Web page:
• I wouldn't be too suprised if Microso$t just did this because it's cheaper for them and then somebody pointed out to them how modchips didn't work. Then micro$oft, being the not so bright little kid he is, will ask "come again, mod chip?". Somebody proceeded to explain to microsoft what a mod chip is and then microsoft was like "of course, i knew that all along, it's a security feature!"
    • You can do what you wish with the box you own now. Ditto the next one you buy, but it may be a bit more limiting. From the MS point of view, the box itself is just a way to get you to buy more games. If they don't make money from the games, they have no reason to market the boxes.

      Any manufacturer can change the specs on a product any time they wish. It might be a smart thing to do or it might be stupid thing to do, but it happens all the time.
    • They didn't say *whose* security they were improving. They said nothing whatsoever about customers' security.

      I suspect it's really the game developers' security and most important of all, Microsoft's security.

      Don't forget that the XBox is a loss-leader, meant to generate revenue by selling games. If people are buying an XBox for other missions, and don't buy games, then it's costing MS money. If I weren't so cash-strapped at the moment, I would consider doing this. Imagine spending money on a Microsoft product and hurting their bottom line. Brings a grin. In the future I may still consider an XBox for dedicated function, but you can be sure that 'chipability will be part of the decision process.
    • by jridley ( 9305 ) on Tuesday September 24, 2002 @09:59AM (#4319284)
      She meant JOB security, namely hers and other MS employees.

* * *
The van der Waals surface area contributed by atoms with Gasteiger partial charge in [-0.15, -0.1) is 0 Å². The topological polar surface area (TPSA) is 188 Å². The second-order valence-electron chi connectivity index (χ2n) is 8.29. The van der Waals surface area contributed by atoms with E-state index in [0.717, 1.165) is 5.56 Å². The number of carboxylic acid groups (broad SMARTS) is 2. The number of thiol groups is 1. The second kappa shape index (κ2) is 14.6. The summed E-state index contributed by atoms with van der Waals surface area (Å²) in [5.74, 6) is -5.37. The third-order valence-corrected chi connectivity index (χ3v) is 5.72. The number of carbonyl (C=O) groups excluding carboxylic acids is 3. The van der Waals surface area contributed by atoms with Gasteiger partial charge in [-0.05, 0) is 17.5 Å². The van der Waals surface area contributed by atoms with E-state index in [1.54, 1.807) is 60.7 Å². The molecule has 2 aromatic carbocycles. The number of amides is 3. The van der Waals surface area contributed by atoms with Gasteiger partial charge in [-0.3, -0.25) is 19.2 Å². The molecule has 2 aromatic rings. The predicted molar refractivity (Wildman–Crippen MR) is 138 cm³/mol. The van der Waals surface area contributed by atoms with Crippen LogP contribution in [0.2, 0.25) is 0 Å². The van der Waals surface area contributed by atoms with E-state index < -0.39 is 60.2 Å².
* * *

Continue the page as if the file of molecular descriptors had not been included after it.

No, really, security is just their new buzzword. "We're all working on security now."

      If Bill had called for MS to increase their twinkie awareness, then no matter what they were doing, they'd call it a twinkie. "We changed the EULA." Why? "Because we're always working to increase the level of twinkies in our products."
    • If you think about Windows NT the console is highly secure (i.e. an employee without administrative privs. has a hard time making any modification to their system without blowing it away). Its never been super strong on security over the network or allowing you to run questionable code in a safe environment. So while it certainly is good about giving the "owners" power it isn't so good about empowering workers.

      Originally where the Unix security model differed from Multics was that it empowered users not owners.
    • Yes, obviously the major motivation is to cut software piracy, which is a pretty dubious usage of the word 'security'. On the other hand, another motivation is to increase security for online games - if the box isn't hacked, then games can be more secured against cheaters. Personally, I quite like the idea of playing on a gaming service where people can't cheat (or at least, not as easily).
  • by Tom7 ( 102298 ) on Tuesday September 24, 2002 @08:43AM (#4318727) Homepage Journal
    What the "hackers" really need to do is make use of undocumented features in ways that every home user will want to use. Then Microsoft wouldn't dare remove them -- I remember this happening several times in the old days of the Palm Pilot (Remember all those *Hack programs?)
  • by back_pages ( 600753 ) <back_pages@cox . n et> on Tuesday September 24, 2002 @08:47AM (#4318775) Journal